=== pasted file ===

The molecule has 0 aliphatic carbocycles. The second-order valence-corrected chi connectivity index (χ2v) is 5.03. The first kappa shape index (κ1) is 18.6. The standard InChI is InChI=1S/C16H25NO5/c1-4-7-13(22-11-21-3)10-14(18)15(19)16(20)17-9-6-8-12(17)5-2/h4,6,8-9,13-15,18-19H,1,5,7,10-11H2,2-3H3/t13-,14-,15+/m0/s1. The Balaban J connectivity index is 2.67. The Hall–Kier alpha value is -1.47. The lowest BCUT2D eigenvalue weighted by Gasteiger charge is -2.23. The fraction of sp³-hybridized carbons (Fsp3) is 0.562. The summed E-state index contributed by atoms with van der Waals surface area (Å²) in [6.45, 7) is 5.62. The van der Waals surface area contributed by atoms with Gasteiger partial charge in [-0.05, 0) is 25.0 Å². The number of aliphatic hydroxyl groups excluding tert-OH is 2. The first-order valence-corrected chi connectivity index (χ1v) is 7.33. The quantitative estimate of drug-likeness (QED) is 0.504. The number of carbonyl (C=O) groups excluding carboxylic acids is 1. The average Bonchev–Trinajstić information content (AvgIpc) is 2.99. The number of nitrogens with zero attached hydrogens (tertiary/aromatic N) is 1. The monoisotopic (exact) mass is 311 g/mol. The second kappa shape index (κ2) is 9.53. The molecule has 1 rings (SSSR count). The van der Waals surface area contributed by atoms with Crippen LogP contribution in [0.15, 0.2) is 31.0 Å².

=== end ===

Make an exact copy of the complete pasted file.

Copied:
The molecule has 0 aliphatic carbocycles. The second-order valence-corrected chi connectivity index (χ2v) is 5.03. The first kappa shape index (κ1) is 18.6. The standard InChI is InChI=1S/C16H25NO5/c1-4-7-13(22-11-21-3)10-14(18)15(19)16(20)17-9-6-8-12(17)5-2/h4,6,8-9,13-15,18-19H,1,5,7,10-11H2,2-3H3/t13-,14-,15+/m0/s1. The Balaban J connectivity index is 2.67. The Hall–Kier alpha value is -1.47. The lowest BCUT2D eigenvalue weighted by Gasteiger charge is -2.23. The fraction of sp³-hybridized carbons (Fsp3) is 0.562. The summed E-state index contributed by atoms with van der Waals surface area (Å²) in [6.45, 7) is 5.62. The van der Waals surface area contributed by atoms with Gasteiger partial charge in [-0.05, 0) is 25.0 Å². The number of aliphatic hydroxyl groups excluding tert-OH is 2. The first-order valence-corrected chi connectivity index (χ1v) is 7.33. The quantitative estimate of drug-likeness (QED) is 0.504. The number of carbonyl (C=O) groups excluding carboxylic acids is 1. The average Bonchev–Trinajstić information content (AvgIpc) is 2.99. The number of nitrogens with zero attached hydrogens (tertiary/aromatic N) is 1. The monoisotopic (exact) mass is 311 g/mol. The second kappa shape index (κ2) is 9.53. The molecule has 1 rings (SSSR count). The van der Waals surface area contributed by atoms with Crippen LogP contribution in [0.15, 0.2) is 31.0 Å².